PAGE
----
“No culture can live if it attempts to be exclusive”

Mahatma Gandhi

A teacher on a small island off the mainland of Scotland was having problems with one new child in the reception class. Amit was of Indian descent and had moved to the Island with his family. His father was to be the resident GP.

The problem that the teacher had with Amit was that she couldn’t get him to look at her. Every day she encouraged him to make eye contact, getting a little bit more intense each time. Finally she lost her temper and hollered ”LOOK AT ME!”

Amit was so surprised and scared that he crawled down under his desk. On his way home, he thought if this is so important to the teacher, I had better go home and practice looking my parents in the face. So that evening, he attempted to stare at his parents, only to be sent to his room for showing disrespect.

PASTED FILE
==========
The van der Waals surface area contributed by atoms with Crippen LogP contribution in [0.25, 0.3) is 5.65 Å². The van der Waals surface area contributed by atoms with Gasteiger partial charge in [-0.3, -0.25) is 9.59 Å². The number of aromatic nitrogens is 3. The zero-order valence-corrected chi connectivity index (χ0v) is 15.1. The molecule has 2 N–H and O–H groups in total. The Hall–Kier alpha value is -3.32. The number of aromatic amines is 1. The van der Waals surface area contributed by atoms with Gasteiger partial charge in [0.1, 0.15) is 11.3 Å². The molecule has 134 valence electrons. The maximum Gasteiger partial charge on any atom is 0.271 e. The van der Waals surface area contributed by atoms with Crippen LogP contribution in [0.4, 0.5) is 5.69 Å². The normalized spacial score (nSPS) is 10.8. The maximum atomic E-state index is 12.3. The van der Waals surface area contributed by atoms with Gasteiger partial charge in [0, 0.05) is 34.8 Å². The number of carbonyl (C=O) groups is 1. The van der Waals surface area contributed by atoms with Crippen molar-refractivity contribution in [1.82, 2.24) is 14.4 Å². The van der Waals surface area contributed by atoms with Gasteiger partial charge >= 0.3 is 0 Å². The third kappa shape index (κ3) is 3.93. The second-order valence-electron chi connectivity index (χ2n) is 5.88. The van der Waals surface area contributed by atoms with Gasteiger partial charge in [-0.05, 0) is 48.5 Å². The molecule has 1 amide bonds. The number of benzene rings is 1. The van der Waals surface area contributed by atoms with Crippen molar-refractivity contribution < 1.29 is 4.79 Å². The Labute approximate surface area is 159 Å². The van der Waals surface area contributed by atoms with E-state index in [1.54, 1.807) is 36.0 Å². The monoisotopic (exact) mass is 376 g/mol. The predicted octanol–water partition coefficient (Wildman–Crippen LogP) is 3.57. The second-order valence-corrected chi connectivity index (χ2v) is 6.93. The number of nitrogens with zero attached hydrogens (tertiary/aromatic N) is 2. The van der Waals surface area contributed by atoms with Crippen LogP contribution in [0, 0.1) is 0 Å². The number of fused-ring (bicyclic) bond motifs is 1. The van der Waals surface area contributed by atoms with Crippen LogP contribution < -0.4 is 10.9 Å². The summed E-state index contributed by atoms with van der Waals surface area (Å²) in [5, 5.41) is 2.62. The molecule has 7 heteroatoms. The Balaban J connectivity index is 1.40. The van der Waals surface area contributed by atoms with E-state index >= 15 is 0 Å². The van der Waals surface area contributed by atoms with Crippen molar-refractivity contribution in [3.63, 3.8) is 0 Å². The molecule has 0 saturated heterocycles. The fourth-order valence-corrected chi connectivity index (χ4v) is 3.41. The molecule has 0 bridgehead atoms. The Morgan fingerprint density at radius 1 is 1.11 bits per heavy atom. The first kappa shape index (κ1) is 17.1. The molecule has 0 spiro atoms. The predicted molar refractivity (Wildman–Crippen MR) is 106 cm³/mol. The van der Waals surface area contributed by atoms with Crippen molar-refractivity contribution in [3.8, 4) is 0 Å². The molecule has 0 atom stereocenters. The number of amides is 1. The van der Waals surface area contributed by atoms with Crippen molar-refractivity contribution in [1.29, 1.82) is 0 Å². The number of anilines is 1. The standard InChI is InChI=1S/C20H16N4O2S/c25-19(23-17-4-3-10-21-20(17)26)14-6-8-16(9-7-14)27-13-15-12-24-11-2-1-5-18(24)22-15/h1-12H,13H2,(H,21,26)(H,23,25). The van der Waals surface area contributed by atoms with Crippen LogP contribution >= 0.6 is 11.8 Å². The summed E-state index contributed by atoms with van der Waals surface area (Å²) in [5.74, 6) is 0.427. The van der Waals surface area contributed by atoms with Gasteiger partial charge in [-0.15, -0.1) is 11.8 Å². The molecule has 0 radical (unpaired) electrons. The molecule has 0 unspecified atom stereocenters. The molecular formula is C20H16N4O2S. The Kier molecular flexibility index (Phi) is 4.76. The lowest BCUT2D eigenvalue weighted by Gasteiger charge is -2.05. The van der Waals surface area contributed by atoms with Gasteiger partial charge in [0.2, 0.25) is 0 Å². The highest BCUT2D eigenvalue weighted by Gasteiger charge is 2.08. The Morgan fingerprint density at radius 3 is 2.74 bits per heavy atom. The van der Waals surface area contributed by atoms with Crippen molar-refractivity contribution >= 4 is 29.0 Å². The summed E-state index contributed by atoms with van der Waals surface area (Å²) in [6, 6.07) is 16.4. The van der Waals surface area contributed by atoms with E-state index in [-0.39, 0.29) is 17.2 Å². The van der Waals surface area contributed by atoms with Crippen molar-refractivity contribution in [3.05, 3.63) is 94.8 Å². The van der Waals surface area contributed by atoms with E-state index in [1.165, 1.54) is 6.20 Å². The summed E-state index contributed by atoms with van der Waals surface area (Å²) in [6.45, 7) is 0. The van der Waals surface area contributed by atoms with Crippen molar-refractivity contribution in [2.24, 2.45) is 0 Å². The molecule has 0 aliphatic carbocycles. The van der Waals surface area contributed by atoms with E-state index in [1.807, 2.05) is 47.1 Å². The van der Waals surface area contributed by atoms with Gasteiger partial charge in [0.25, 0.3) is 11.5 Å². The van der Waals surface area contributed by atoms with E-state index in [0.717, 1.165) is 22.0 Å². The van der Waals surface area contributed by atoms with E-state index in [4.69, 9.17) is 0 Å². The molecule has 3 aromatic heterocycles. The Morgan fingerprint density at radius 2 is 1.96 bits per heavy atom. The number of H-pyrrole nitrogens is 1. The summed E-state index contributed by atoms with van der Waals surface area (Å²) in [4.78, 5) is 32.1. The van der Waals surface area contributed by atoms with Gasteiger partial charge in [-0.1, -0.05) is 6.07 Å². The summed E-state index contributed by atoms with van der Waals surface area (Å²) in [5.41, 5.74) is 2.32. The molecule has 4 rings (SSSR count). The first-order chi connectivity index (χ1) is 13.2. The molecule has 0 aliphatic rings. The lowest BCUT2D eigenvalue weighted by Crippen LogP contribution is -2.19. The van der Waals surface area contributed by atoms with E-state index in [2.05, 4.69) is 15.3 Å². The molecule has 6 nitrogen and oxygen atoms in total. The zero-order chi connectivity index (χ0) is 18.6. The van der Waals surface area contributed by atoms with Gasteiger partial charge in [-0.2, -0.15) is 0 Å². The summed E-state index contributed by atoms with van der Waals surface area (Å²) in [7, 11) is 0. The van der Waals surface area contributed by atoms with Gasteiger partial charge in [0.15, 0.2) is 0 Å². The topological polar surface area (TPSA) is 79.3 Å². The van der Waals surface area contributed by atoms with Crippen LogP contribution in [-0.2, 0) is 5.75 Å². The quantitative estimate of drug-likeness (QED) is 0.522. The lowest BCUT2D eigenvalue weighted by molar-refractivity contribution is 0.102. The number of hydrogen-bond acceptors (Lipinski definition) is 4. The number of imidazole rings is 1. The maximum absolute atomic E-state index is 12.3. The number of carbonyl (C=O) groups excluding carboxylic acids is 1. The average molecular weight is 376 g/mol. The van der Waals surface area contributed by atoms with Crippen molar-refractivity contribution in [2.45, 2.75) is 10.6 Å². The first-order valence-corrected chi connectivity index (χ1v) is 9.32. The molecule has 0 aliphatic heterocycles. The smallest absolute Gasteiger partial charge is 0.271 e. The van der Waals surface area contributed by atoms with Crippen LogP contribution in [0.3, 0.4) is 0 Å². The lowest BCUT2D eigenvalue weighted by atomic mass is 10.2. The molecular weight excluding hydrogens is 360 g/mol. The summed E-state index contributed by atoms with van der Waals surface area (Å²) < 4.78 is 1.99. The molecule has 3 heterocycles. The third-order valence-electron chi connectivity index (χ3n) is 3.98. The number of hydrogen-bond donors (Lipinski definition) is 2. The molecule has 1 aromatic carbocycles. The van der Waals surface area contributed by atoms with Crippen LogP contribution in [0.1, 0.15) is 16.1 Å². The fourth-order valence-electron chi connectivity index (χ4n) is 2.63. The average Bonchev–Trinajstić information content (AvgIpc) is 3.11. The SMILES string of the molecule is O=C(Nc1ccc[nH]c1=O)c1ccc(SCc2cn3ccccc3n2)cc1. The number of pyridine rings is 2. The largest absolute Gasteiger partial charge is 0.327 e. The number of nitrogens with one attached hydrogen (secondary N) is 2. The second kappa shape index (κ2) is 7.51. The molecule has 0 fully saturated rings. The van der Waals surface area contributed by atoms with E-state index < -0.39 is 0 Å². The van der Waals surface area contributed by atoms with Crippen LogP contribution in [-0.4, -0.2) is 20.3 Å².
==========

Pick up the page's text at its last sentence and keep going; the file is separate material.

What had happened was a clash of cultures. In Britain, eye contact is seen as a part of body language which is essential in communication. It indicates focus, attention and listening together with respect. Non-eye contact is interpreted as indicating deception, slyness and disrespect.

In the Indian culture , quite the opposite is true. Extended eye contact is seen as an affront and a challenge to authority. Only brief eye contact is acceptable within Asian communities where status and respect are of prime importance.

We often hear the words “let’s build respect“ without really thinking what that entails especially, now-a days, where cultural diversity within the workplace is common. It is so important to remember that a person’s behaviour may be in response to their cultural norms and not seen as a direct challenge to authority or insinuating disrespect.